Helpful guidance before a museum visit.

Famous artworks speak up.

In this art survey, Mona Lisa and 30 other masterpieces in Paris’ Louvre, among them the Venus de Milo, Johannes Vermeer’s The Lacemaker, and The Winged Victory of Samothrace—describe themselves (occasionally referencing Mona). A label accompanying a photo of each piece includes, besides the work’s title, year(s) of creation, and medium, the artist’s name (if known), their dates, their nationality, and a brief biographical blurb. The works, primarily paintings by White European men (though statues and sculptures can also be found here), depict mostly White figures, although works from ancient Egypt, Sumer, and Bukhara (in present-day Uzbekistan) are included. Some pieces display nudity. Following each work is an explanatory “monologue” presented by its character(s); as applicable, some figures chat among themselves. Using colloquial language, often laced with overly hip, snarky humor, the artworks dish on their histories, artists’ techniques (defining technical terms), and more. Blake’s quirky drawings embellish the text. An art book’s chief function is to invite readers to scrutinize artworks closely to better understand and appreciate them. This title accomplishes that task: These masterpieces assert themselves well overall, and examining them is both illuminating and fun. However, small details in some works may be tricky to spot. Additionally, though some featured works are among the world’s most celebrated, not all are equally child appealing. A short essay about the Louvre concludes the book.

Helpful guidance before a museum visit. (ways to think about art, timeline, glossary, list of artworks, index) (Nonfiction. 9-12)

Pub Date: June 6, 2023

ISBN: 9780500652749

Page Count: 96

Publisher: Thames & Hudson

Review Posted Online: March 28, 2023

Kirkus Reviews Issue: April 15, 2023


Occasionally clever—fifth-grade boys will love it.

“There is a lot of nonsense written about the human body,” writes the author, “and this book is no exception.”

Though not quite making good on his promise of “100 percent fact-free chapters,” (he does accurately describe “chondrolaryngoplasty”) Griffiths’ anatomical tour in general steers clear of anything that would be marked as correct on a test. From “Ears can be big or small, depending on their size” to “Capillaries are the larval form of butterflies,” he offers pithy inanities about 68 mostly real body features. Though he closes every entry with “That is all you need to know about…,” he then goes on to regale readers with the news that the epiglottis was named after a Greek philosopher and other “Fun Body Facts.” Similarly, noting that his illustrations “may not be scientifically accurate” (the understatement of the decade), Denton nonetheless provides on nearly every spread profusely labeled, free-association cartoon views of each body part. These are filled out with tiny figures, mechanical apparatus and miscellaneous junk. Though serious young researchers may be disappointed to find the “Private Parts” pages blacked out, a full index follows to provide ready access to any references to poo, pus, farts, drool, “sneeze-powered missiles” and like essentials.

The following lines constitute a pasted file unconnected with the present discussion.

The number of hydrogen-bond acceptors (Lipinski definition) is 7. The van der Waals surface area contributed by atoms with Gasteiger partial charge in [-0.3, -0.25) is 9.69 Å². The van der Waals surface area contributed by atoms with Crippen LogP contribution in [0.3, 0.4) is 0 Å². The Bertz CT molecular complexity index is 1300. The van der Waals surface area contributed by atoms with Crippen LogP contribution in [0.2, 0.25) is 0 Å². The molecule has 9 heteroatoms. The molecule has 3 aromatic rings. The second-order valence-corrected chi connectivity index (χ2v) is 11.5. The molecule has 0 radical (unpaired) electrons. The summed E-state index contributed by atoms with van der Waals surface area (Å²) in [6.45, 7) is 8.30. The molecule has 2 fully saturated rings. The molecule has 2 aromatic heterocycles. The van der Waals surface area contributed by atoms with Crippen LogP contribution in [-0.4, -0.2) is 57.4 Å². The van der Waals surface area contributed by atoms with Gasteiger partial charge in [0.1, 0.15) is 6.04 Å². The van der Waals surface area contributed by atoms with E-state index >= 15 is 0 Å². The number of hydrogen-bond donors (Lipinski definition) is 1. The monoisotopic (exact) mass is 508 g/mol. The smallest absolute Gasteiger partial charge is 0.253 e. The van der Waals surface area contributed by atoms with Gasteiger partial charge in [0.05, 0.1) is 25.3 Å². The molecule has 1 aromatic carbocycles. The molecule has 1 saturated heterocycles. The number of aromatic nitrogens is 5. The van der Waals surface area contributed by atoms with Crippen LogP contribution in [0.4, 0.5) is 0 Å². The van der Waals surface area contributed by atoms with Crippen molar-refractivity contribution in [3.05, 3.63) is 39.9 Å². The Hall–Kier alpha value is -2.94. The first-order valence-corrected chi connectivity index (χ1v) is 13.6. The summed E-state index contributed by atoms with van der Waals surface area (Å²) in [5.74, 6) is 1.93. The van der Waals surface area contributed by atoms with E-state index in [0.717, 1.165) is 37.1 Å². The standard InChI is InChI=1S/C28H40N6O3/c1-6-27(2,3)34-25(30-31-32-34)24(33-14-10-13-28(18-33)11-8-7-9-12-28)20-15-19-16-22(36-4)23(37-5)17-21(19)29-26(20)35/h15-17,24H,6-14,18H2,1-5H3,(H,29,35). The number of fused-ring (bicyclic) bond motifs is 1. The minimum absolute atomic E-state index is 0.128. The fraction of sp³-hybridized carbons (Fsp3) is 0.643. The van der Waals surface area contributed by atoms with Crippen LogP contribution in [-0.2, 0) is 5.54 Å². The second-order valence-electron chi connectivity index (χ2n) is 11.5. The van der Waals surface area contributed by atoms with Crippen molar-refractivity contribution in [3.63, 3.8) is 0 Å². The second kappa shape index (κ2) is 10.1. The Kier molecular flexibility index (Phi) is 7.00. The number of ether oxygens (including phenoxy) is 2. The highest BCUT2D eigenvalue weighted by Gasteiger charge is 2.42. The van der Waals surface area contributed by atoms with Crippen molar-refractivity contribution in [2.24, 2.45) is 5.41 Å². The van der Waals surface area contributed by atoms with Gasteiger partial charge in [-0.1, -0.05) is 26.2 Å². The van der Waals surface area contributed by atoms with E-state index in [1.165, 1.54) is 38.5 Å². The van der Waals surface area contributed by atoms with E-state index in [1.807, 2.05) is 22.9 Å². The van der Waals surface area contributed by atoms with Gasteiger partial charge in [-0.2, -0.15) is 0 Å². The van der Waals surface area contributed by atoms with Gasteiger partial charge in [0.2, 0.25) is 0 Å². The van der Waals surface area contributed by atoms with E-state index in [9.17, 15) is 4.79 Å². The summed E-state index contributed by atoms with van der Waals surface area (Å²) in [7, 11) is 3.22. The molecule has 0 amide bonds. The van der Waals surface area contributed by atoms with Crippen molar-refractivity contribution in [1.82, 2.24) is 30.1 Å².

Occasionally clever—fifth-grade boys will love it. (Humor. 10-12)

Pub Date: Nov. 13, 2012

ISBN: 978-0-312-36790-9

Page Count: 192

Publisher: Feiwel & Friends

Review Posted Online: Aug. 14, 2012

Kirkus Reviews Issue: Sept. 15, 2012



Lyrical notes add wonder to a bright mix of creative arts and scientific fact.

How the hues that bring art and fabrics to life are made and used.

“BEFORE COLORS, blue gum trees swelter in the sun. Someone strips off leaves and boils them. She is making…ORANGE.” Sticking largely to colors produced from natural sources—with nods to a few manufactured hues such as mauve and the recently discovered “Vantablack”—Pimentel deftly describes how each in turn is derived, usually from multiple plants native to diverse regions of the world, from minerals, animal products, or other materials, like ground-up mummies for “mummy brown.” She enriches each entry with specific examples of its uses, with notes on topics from mordants to Vincent van Gogh’s fondness for various shades of yellow and the work of modern Indonesian artist Iwan Tirta in reviving batik. She mixes in more general considerations of the science of vision, too, such as how direct light rays and reflected ones produce different “primary” colors and how colors are differently perceived and classified in different cultures. Along with precisely drawn botanical and mineralogical vignettes, Safer underscores the author’s global perspective with frequent full-page scenes of artists and dyers, mostly women and often with children in attendance, linked by dress or surroundings to a broad range of times and cultures.

Lyrical notes add wonder to a bright mix of creative arts and scientific fact. (activities, quotation sources, selected sources) (Nonfiction. 9-12)

Pub Date: June 6, 2023

ISBN: 9781419757068

Page Count: 88

Publisher: Abrams

Review Posted Online: March 28, 2023

Kirkus Reviews Issue: April 15, 2023

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